By Roy A. Ulrich, technical agronomist for DEKALB/Asgrow in Southern Ohio
This is the time of year when growers can learn a lot about the crop, the growing season, weather, and the impact of some of the management decisions made earlier in the year. Unfortunately, it also coincides with the time of year that most people despise scouting fields. It is August. It is hot in the Eastern Corn Belt, pollen maybe still shedding in corn fields, early morning dew drenches your clothes 12 rows into the first field, etc. — I’ve heard all the excuses from growers, dealers and interns. However, the knowledge and insights gained this time of year can be invaluable as we head into harvest and for future growing seasons and management decisions.
In this age of technology, do we really need to scout fields? There are satellites constantly circling the globe sending images of fields. Drones can capture information from fields with incredible resolution. While these technologies are great and can be very useful in helping to direct and be more efficient in your scouting trips it does not replace scouting. These technologies can direct your scouting trips to not only the best parts of the field but also the toughest parts of a field to get a true picture of variability and overall field performance.
Some of the management topics that can be evaluated this time of year are nutrient management, disease pressure, insect pressure, and estimated yield potential.
The most important nutrient in corn is nitrogen. Plants showing nitrogen deficiency with the classic yellowing of the leaf making a V towards the stalk is the most common nutrient deficiency to appear during the growing season. Nitrogen deficiency showing up at this time of year can be a signal of applied nitrogen rate being too low to meet plant demands, loss of applied nitrogen either from leaching, denitrification, or volatilization, or the plants’ inability to extract nitrogen from the soil due to extremely dry conditions, limited root development, or damaged root systems from corn rootworm feeding.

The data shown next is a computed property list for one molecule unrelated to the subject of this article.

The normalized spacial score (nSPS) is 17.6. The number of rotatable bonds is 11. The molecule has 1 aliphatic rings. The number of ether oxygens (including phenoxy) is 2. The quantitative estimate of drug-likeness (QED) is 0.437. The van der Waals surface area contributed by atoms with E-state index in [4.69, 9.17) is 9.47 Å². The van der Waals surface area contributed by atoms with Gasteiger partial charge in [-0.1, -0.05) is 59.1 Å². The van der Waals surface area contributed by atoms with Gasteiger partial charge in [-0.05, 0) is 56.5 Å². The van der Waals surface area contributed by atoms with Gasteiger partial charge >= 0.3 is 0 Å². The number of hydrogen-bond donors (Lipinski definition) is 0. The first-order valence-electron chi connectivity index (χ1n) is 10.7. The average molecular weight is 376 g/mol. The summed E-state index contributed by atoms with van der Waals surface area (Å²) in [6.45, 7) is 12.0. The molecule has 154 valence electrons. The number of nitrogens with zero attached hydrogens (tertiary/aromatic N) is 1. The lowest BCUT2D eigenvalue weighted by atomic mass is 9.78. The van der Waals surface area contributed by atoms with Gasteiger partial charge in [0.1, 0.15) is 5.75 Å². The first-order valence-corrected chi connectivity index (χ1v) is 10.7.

Potassium deficiency has also been a common occurrence with the classic yellowing of the margins of the leaf making the V point away from the stalk in corn or yellowing of the margins of soybean leaves. Potassium deficiency can also be caused by a variety of situations with the first being a lack of sufficient amount of potassium applied to the crop to satisfy crop demands. Potassium uptake can also be negatively influenced by the lack of soil moisture and any root development or root damage issues limiting the plant’s ability to pull potassium from the soil.
Disease pressure can vary from year to year, field to field and product to product but the major foliar diseases to watch are gray leaf spot and northern corn leaf blight in corn and frogeye leaf spot in soybeans. When evaluating disease pressure from these three diseases, the two pieces that will have the biggest impact are environmental conditions that favor infection and the level of susceptibility of the product. At the point of writing this, the levels of all three of these diseases are very low due to the lack of available moisture to create a conducive environment for development, although conditions can change quickly.
Insect pressure can also vary significantly from year to year and from field to field. However, with the drier start to the season much of Ohio experienced, some insect populations may be on the rise from past years. At this point of the year much of the direct yield impact can be made in soybeans by some of those pods feeding insects such as bean leaf beetles and stink bug.
The most compelling reason for most to scout fields now is to try and estimate yield potential. There are differing techniques on estimating corn yield in terms of how to sample and the number of ears to pull. I would suggest utilizing the information from satellite or drone images to direct sampling across the variability that exists in all fields. Another word of caution is with the seed size factor used to calculate kernels/bushel with the extremely dry grain fill period we have experienced in parts of the state. For dry areas, that number may need to be much larger than normal.
While scouting at this point in the growing season is almost always hot, itchy, sweaty, wet, and uncomfortable, the insights gained with field observations when paired with knowledge of the growing season can help tweak management decisions going forward that will ultimately lead to more productive future growing seasons.